2. I have a question for you inside baseball types. Would you infer anything about how they're going to rule in Dobbs from this decision?

    I mean, if the conservative justices knew they were going to overturn Roe in its entirety, wouldn't they be far more interested in putting the total kibosh on SB8 because now it would be more likely to set a precedent to attack rights they actually care about?

    Or is there a possibility that the justices are just being... principled or something in their legal analysis here?

    1. My guess is that if the USSC was going to protect the constitutional right of abortion, SB-8 would’ve been stayed. Gut Roe/Kill Roe seem to be the finalists.

      1. I guess what I would infer here (if we're going to assume agenda over legal principles... which is obviously more fun to assume) is that Roe will not be completely overturned. Because once abortion isn't an issue anymore, the conservative justices have nothing but good incentives to jump onboard the Sotomayor train in this case.

        1. I think they (conservative justices) are genuinely concerned about opening the floodgates for federal judges to enjoin state court officials. You could imagine that kind of thing getting out of hand. So they've got their fingers crossed that SB 8 is just a one-off. Time will tell.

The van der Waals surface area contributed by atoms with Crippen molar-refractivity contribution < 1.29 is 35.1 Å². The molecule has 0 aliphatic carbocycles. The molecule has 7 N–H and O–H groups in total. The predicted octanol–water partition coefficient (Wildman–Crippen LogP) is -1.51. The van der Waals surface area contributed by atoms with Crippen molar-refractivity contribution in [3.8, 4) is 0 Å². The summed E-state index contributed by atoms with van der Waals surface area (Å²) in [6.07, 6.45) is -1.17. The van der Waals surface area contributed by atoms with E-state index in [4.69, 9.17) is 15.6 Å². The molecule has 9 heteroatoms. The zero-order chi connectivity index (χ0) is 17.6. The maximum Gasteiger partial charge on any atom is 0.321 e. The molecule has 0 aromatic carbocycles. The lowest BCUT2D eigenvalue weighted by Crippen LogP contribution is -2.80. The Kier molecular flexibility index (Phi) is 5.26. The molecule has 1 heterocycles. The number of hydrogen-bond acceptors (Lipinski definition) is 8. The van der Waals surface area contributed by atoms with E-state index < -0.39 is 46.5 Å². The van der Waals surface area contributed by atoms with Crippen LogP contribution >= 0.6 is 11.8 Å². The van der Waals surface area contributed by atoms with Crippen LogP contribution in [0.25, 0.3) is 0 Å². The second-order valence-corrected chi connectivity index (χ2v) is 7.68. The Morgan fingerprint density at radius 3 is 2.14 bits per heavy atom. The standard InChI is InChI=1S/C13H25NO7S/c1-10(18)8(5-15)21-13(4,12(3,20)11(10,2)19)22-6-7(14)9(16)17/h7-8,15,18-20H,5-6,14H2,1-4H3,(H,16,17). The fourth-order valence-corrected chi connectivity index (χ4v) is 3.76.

3. The first line of Justice Thomas's decision is "I join all but Part II–C of the Court’s opinion." So, Gorsuch's opinion is the majority except for II-C. Please update your post.

  4. I think this case was another Masterpiece Cakeshop or Fulton. The Texas Legislature screwed up. It drafted its statute shoddily, in a manner that mistakenly left some state officials with residual enforcement power.

    And as with Masterpiece Cakeshop and Fulton, the opinion basically tells the Texas Legislature how to amend the statute to excise the screw-up, and what it needs to do if it wants a statute that will pass muster.

    The victory for the plaintiffs here was completely Pyrrhic.

  5. End result: A pregnant woman has no say in what happens to her own body. Everyone else has a say.

    According to the fans of SB8 that manifest here and elsewhere this not only is the intent of the Constitution but conforms to libertarian ideals perfectly. And why can't those woke libs see reason?

    1. There is no end result yet.

    2. " A pregnant woman has no say in what happens to her own body."

      Not have sex. Particularly if not ready to get pregnant.

      Use birth control.

      Insist on a condom.

      Plenty of say, its just these things happen before the new human is created.

      1. Rape, incest, etc.